5 questions to answer about online proctoring
When COVID-19 forced higher education to abruptly switch to total remote instruction, many colleges and universities were quick to expand their use of online proctoring tools. But the proctoring industry’s rapid growth has also prompted widespread public scrutiny.
Data breaches, poor decisions from industry leaders, and growing concerns about inherent gender, racial, and accessibility bias have triggered anti-proctoring petitions, a barrage of critical press coverage, and social media backlash from faculty, students and learning technology experts. In response, several institutions instituted online proctoring moratoriums until clearer policies could be established. Others are discouraging faculty use of these tools but stop short of forbidding them.
The debates and policies continue to evolve at the same time that EDUCAUSE surveys show the influence of campus IT leaders is growing and the majority of institutions are offering hybrid instruction.
With the recognition that these leaders are crucial partners in driving institutional strategy and operations, here are five questions they should be asking to inform policies regarding how online proctoring tools are used at their institutions:
1. Are we solving the right problem?
The initial rush to adopt online proctoring products was partially driven by faculty perception that students are much more likely to cheat in online assessments than in physical classroom assessments. This assumption ignores the fact that the perception of increased risk and actual risk are two different things.
In reality, there’s a lot that we don’t know about student cheating—especially online cheating, but also cheating that might take place during an era-defining pandemic. The available research does not paint a clear or consistent picture beyond the fact that some students will cheat regardless of where or how they take an exam. Instead of relying solely on faculty assumptions, IT leaders can spearhead a wider examination of what is informing their perceptions, along with the actual risks and impact of cheating.
2. Are we adequately protecting students’ data privacy?
It’s common practice for proctoring companies in the U.S. to store student recordings for years instead of days, though the length of time they keep recordings varies greatly across the industry. For example, the proctoring tool Respondus Monitor retains student recordings for a minimum of one year, and stores them for up to five years by institutional request. But in Europe many higher education institutions—along with European Union data protection laws —require the same recordings to be deleted in as little as one week.
3. Do our purchasing decisions and contract terms align with our commitment to our students?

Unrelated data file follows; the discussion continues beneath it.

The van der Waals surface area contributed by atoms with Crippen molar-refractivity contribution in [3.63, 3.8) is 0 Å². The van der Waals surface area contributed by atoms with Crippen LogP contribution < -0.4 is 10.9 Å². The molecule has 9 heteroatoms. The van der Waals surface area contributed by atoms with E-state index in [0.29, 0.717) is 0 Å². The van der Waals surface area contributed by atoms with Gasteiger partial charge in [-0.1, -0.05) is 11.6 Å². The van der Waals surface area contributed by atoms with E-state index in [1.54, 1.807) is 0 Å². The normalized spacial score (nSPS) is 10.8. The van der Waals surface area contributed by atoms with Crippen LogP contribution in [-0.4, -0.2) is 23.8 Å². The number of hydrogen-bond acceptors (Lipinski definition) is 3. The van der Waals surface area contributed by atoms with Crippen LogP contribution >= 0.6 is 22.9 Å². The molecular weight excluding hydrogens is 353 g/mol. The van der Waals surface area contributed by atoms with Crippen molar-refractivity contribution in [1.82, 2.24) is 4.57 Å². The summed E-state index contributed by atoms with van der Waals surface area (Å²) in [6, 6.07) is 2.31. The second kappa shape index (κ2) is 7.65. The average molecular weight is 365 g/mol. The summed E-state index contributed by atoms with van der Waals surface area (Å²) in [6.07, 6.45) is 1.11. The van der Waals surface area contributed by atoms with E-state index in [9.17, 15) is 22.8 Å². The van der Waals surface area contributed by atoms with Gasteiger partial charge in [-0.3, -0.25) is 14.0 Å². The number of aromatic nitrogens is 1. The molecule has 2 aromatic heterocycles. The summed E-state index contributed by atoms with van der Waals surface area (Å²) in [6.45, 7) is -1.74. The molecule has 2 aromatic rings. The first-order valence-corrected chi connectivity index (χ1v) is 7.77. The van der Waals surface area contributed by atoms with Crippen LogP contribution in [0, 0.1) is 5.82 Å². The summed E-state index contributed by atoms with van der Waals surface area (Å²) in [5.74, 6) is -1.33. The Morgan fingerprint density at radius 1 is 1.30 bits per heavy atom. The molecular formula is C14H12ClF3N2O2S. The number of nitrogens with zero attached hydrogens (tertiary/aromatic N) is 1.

Institutional requests for proposals (RFPs) for educational technologies often boil down to business, technical, training and cost requirements. Unlike student and faculty advocates, campus IT leaders have the influence and vantage point to focus the purchasing conversation on student privacy by demanding straightforward answers from proctoring companies on their data collection policies.
4. Are we supporting our faculty by providing adequate information?
Last March, remote instruction forced many faculty into online spaces without proper training. As more instructors continue to raise equity and accessibility concerns about online learning assessment tools, institutions are still working to find a balance between providing them with enough autonomy to make their own decisions and clear community policies that apply across the board.
These are complex issues, and IT leaders can support faculty in their decision making by providing them with unbiased information about their proctoring tool options along with their limitations and workarounds for accommodating students.
5. Are we prioritizing anti-cheating measures over student success?
Online proctoring technologies come with accessibility and logistical challenges for students with and without formal accommodations. Some students do not have access to the required webcams or stable internet. Others do not have isolated study spaces necessary to pass mandatory environmental scans. Many of these technologies have limited compatibility with screen readers. IT leaders need to focus campus leadership’s discussion on the actual user experience of these technologies as much as their available features.
Administrators, students and faculty need to know more about the risks (and benefits) of online proctoring tools, along with the data they collect. Given their extensive knowledge of technology vendors and the applications of their tools, campus IT leaders should leverage use this opportunity to educate their campus communities on the crucial considerations that can drive policy improvements and more responsible usage.
Laura Gogia is the research director for learning technologies and student success at The Tambellini Group, an independent technology and research advisory firm dedicated exclusively to higher education. She has extensive experience in online learning design and faculty development, and can be followed on Twitter via @googleguacamole.5 Qs to answer about online proctoring, regarding the actual risk of cheating, student data privacy, purchasing, faculty support and prioritizing student success: op-ed from Laura Gogia, @GoogleGuacamole, at @TambelliniGroup #higheredClick To Tweet